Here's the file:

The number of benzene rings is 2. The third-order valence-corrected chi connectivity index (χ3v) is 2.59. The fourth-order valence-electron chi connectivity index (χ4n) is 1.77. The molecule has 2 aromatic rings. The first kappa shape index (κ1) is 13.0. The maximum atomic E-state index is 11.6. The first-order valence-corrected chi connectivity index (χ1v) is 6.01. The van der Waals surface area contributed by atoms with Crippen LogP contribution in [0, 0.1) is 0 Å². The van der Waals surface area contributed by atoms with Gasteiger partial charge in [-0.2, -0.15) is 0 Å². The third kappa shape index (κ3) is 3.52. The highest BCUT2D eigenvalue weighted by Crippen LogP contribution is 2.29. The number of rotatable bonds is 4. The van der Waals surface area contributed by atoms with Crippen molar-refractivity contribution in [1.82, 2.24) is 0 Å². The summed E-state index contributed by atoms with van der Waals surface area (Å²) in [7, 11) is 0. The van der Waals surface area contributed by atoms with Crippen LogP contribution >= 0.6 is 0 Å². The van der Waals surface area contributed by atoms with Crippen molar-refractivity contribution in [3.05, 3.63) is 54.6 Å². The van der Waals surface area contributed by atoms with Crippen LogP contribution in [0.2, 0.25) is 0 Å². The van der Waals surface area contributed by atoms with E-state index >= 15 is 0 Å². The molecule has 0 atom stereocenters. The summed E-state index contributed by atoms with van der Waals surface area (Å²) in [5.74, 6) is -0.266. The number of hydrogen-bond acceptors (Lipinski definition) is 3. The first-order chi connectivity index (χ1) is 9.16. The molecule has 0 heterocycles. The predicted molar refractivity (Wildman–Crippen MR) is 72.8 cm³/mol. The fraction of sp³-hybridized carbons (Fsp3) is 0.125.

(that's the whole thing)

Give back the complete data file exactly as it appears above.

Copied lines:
The number of benzene rings is 2. The third-order valence-corrected chi connectivity index (χ3v) is 2.59. The fourth-order valence-electron chi connectivity index (χ4n) is 1.77. The molecule has 2 aromatic rings. The first kappa shape index (κ1) is 13.0. The maximum atomic E-state index is 11.6. The first-order valence-corrected chi connectivity index (χ1v) is 6.01. The van der Waals surface area contributed by atoms with Crippen LogP contribution in [0, 0.1) is 0 Å². The van der Waals surface area contributed by atoms with Gasteiger partial charge in [-0.2, -0.15) is 0 Å². The third kappa shape index (κ3) is 3.52. The highest BCUT2D eigenvalue weighted by Crippen LogP contribution is 2.29. The number of rotatable bonds is 4. The van der Waals surface area contributed by atoms with Crippen molar-refractivity contribution in [1.82, 2.24) is 0 Å². The summed E-state index contributed by atoms with van der Waals surface area (Å²) in [7, 11) is 0. The van der Waals surface area contributed by atoms with Crippen LogP contribution >= 0.6 is 0 Å². The van der Waals surface area contributed by atoms with Crippen molar-refractivity contribution in [3.05, 3.63) is 54.6 Å². The van der Waals surface area contributed by atoms with Crippen LogP contribution in [0.2, 0.25) is 0 Å². The van der Waals surface area contributed by atoms with E-state index >= 15 is 0 Å². The molecule has 0 atom stereocenters. The summed E-state index contributed by atoms with van der Waals surface area (Å²) in [5.74, 6) is -0.266. The number of hydrogen-bond acceptors (Lipinski definition) is 3. The first-order chi connectivity index (χ1) is 9.16. The molecule has 0 heterocycles. The predicted molar refractivity (Wildman–Crippen MR) is 72.8 cm³/mol. The fraction of sp³-hybridized carbons (Fsp3) is 0.125.